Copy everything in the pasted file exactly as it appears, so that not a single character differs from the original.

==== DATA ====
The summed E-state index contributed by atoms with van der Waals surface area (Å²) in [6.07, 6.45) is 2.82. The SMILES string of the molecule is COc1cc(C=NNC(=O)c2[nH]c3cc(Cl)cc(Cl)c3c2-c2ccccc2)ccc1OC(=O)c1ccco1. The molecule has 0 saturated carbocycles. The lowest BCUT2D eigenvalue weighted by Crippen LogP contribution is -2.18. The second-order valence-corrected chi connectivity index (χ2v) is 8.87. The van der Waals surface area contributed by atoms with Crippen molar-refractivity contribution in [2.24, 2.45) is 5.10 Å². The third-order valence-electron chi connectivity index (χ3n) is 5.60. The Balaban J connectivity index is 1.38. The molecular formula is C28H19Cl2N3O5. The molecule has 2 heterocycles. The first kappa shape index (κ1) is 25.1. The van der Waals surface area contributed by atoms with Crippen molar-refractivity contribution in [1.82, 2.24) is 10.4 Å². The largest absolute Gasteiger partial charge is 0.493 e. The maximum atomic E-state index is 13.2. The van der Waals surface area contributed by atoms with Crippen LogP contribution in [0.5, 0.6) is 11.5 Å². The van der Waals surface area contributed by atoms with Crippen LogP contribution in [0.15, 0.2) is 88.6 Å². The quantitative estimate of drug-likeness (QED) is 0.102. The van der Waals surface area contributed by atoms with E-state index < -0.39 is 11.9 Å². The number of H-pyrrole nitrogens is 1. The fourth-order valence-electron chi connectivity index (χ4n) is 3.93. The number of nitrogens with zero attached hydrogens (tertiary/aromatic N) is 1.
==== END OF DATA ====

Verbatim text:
The summed E-state index contributed by atoms with van der Waals surface area (Å²) in [6.07, 6.45) is 2.82. The SMILES string of the molecule is COc1cc(C=NNC(=O)c2[nH]c3cc(Cl)cc(Cl)c3c2-c2ccccc2)ccc1OC(=O)c1ccco1. The molecule has 0 saturated carbocycles. The lowest BCUT2D eigenvalue weighted by Crippen LogP contribution is -2.18. The second-order valence-corrected chi connectivity index (χ2v) is 8.87. The van der Waals surface area contributed by atoms with Crippen molar-refractivity contribution in [2.24, 2.45) is 5.10 Å². The third-order valence-electron chi connectivity index (χ3n) is 5.60. The Balaban J connectivity index is 1.38. The molecular formula is C28H19Cl2N3O5. The molecule has 2 heterocycles. The first kappa shape index (κ1) is 25.1. The van der Waals surface area contributed by atoms with Crippen molar-refractivity contribution in [1.82, 2.24) is 10.4 Å². The largest absolute Gasteiger partial charge is 0.493 e. The maximum atomic E-state index is 13.2. The van der Waals surface area contributed by atoms with Crippen LogP contribution in [0.5, 0.6) is 11.5 Å². The van der Waals surface area contributed by atoms with Crippen LogP contribution in [0.15, 0.2) is 88.6 Å². The quantitative estimate of drug-likeness (QED) is 0.102. The van der Waals surface area contributed by atoms with E-state index < -0.39 is 11.9 Å². The number of H-pyrrole nitrogens is 1. The fourth-order valence-electron chi connectivity index (χ4n) is 3.93. The number of nitrogens with zero attached hydrogens (tertiary/aromatic N) is 1.